A group including Siesta property investor Michael Holderness acquired the Siesta Key Resort & Suites in the Village this week.
In the largest commercial sale on Siesta Key in at least decades, a Sarasota-based investment group bought a Village hotel for $9.7 million.
Sarasota Realtor-turned-hotelier Michael Holderness is managing the group that bought Siesta Beach Resort & Suites with plans to redevelop the hotel and rebrand the concept as Siesta Key Beach Resort and Spa. Holderness serves as CEO of Beachside Management, which will run the revamped property that’s anchored at 5311 Ocean Blvd. with more rooms across Calle Miramar behind Blasé Cafe.
“We’re going to throw a lot of love into the property,” said Holderness, a Sarasota native. “The previous owner took great care of it, so it has great bones.”
Work is slated to start on the resort in August, with a grand opening to come the day after Christmas.
With 60 rooms, the Siesta Key Resort — formerly a Best Western — is the largest bonafide hotel on an island whose transient accommodations are mostly homes and condominiums converted into vacation rentals. Holderness said he might scale back the number of units to make room for a spa area.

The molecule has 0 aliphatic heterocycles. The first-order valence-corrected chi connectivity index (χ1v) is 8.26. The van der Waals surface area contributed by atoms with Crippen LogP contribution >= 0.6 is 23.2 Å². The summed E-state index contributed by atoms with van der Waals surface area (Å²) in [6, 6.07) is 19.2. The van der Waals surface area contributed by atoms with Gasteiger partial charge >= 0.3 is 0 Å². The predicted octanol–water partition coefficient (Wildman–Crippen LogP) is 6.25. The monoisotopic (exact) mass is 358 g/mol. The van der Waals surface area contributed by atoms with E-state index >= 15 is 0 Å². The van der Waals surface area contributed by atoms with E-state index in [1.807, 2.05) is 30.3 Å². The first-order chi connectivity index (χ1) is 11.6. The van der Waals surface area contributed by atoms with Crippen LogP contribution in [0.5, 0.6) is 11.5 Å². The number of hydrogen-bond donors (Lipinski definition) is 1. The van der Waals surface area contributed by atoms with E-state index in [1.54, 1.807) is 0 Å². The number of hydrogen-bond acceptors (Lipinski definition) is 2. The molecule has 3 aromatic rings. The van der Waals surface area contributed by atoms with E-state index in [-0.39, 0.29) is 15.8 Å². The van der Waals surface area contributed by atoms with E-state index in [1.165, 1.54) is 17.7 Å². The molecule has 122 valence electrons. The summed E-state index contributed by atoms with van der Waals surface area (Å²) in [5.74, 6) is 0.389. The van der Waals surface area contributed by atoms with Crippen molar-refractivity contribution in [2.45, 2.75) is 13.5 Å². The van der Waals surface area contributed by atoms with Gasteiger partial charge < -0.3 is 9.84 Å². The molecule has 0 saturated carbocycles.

This week, Sarasota County approved the use of a 4COP liquor license on the property, though Holderness declined to comment on any plans for a restaurant or bar.
The new owners plan to invest $1 million into renovating the property and another $700,000 into operating systems and other technology. The project is designed to cater to families who want to do more than just hang out at the beach through the addition of a variety of amenities, including stand-up paddleboard, bicycle, kayak and other rentals.
“We want to give people a whole new guest experience,” said Holderness. “When you touch the faucet you’re going to know it’s quality.”
Architect Mark Sultana, partner with DSDG Architects, is working on the redesign. His firm is also responsible for the coming Oceana condominiums on the north end of Ocean Boulevard. The infrastructure will feature a lot of automation, Holderness said.
“What’s trending now is guests want to come to a place and feel comfortable and get everything the second they think about it, but they don’t want to be bothered by staff, either,” he said. “We’re doing something that’s never been done before.”